Will Kate Spade’s ‘Chinese Takeout’ Bag Win Fans In China?

    The Asian-fusion inspired handbags in Kate Spade's new collection have garnered mixed reviews on Sina Weibo—especially one piece that is reminiscent of Chinese-American cuisine.
    Jing Daily
    Liz FloraAuthor
      Published   in Fashion

    Great for holding cellphones or rice.

    As New York Fashion Week kicks into high gear, one collection that has been getting a fair amount of attention on Chinese social media is that of Kate Spade, which features many Asia-influenced items—including one handbag resembling a Chinese food takeout container.

    Inspired by Kate Spade Creative Director Deborah Lloyd’s recent trips to Tokyo and Shanghai, the collection comes across as a sartorial expression of the Western concept of "Asian fusion" that often results in dining disasters when it appears in culinary form. Like restaurants in New York City that serve mediocre sushi, pad thai, and generic glazed meat with rice all under one roof, the collection features a panoply of items meant to represent various East Asian cultures, including a bag shaped like a bird cage from 1920s-era Shanghai, a Chinese-style fan clutch, and a Japanese maneki-neko cat purse. The collection’s most buzzed-about item by far on English media, however, was the takeout bag, which has commentators divided. While some critics have referred to the bag as “whimsical” and “very clever,” Twitter commenters have called it “cliché” and “tacky.” According to Lloyd in an interview with StyleCaster, “I hope I haven’t offended anybody, because it really wasn't meant to!"

    From reactions on Sina Weibo, it looks like most Chinese users don’t find the Chinese takeout bag offensive, but that doesn’t mean they like it. “That fast food case turned into a bag makes me laugh so hard that I want to cry. Later, I can go out carrying a water bucket,” mocked one user on a comment thread about the bags. Many others made fun of it as well. Another commenter joked, “Once you're done eating Chinese food in the United States, you can carry the container down the street and be the most fashionable!”

    Some responded with confusion, since the container is common for takeout in the United States, not China. “What kind of Chinese food is this? I feel that it’s well-known in America; the actors on The Big Bang Theory are eating out of them all the time,” theorized one user (the American show is extremely popular in China). “It’s just a doggie bag; you can get it at many American restaurants,” explained another. “The designer doesn’t understand China at all,” concluded one on a different thread.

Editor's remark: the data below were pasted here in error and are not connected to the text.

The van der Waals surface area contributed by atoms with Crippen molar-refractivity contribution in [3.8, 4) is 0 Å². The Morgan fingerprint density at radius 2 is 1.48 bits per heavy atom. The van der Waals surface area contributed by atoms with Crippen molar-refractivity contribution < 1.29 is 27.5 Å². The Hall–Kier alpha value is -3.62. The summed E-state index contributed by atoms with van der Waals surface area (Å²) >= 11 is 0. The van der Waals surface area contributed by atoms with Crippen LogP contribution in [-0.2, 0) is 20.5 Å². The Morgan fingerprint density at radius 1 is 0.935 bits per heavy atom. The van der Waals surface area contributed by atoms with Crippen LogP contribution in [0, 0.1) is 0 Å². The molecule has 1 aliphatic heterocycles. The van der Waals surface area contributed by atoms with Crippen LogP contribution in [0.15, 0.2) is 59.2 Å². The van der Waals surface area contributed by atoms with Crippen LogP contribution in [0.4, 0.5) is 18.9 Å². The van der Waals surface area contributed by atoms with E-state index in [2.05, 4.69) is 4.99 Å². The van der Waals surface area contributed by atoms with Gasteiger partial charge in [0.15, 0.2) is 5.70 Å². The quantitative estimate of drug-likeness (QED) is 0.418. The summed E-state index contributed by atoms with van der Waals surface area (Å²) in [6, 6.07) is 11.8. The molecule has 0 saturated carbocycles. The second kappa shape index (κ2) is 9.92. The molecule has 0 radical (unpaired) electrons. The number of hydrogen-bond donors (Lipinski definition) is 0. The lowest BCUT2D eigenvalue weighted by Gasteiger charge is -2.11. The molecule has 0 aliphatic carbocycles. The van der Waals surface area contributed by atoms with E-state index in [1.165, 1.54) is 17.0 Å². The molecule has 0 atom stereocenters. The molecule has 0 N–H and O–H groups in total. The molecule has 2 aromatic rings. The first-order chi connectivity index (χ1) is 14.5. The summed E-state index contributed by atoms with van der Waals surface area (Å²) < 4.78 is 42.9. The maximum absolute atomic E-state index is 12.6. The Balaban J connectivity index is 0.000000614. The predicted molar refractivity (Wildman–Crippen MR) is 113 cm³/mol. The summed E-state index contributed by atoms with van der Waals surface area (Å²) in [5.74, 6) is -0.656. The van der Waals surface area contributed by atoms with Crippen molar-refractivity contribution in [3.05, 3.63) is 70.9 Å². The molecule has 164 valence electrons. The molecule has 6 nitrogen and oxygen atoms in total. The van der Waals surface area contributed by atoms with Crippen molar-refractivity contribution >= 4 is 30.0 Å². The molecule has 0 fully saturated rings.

These reactions may cause a fair amount of dismay for Kate Spade, which has big plans for China. With about a dozen stores in the country now, the company's CEO has expressed his enthusiasm for expansion in the coming year.

    Another piece in the collection may be its saving grace with Chinese consumers, however. While the takeout bag may not take off, the Japanese maneki-neko cat purse looks set to sell quite well, as it has garnered effusive praise from a large number of Chinese commenters. Unlike the takeout container, the cat is a widely known and favorite symbol in China. In fact, most users ignored the confusing cardboard-like box in order to gush about the maneki-neko, which is believed to bring good luck to the owner. “I’m amused by the incompetence of the Chinese food container, but very fond of the cat!” said one user. Many commenters use the term meng (萌), a loan word from Japanese meaning “adorable,” to describe the feline bag, saying things like “The cat is so adorable I want to cry!” and “Where can I buy the maneki-neko bag?”

    Amazingly, this isn’t the first time a Western fashion brand has designed a handbag to look like a takeout container—Chanel created one in 2010 that also met with mixed reviews.

    Considering the fact that the takeout container appears to be a blunder, it’s not clear whether or not the designers were aware of the cat’s popularity, since, like the takeout boxes, the cats are also kitschy items found in Asian restaurants in the United States. Regardless of whether it was intentional or not, it looks like the brand may have stumbled onto a China gold mine with the cat—and in the end, that may be all that matters. “Kate Spade is advancing into the China market with all its strength; how clever!” exclaimed one commenter.

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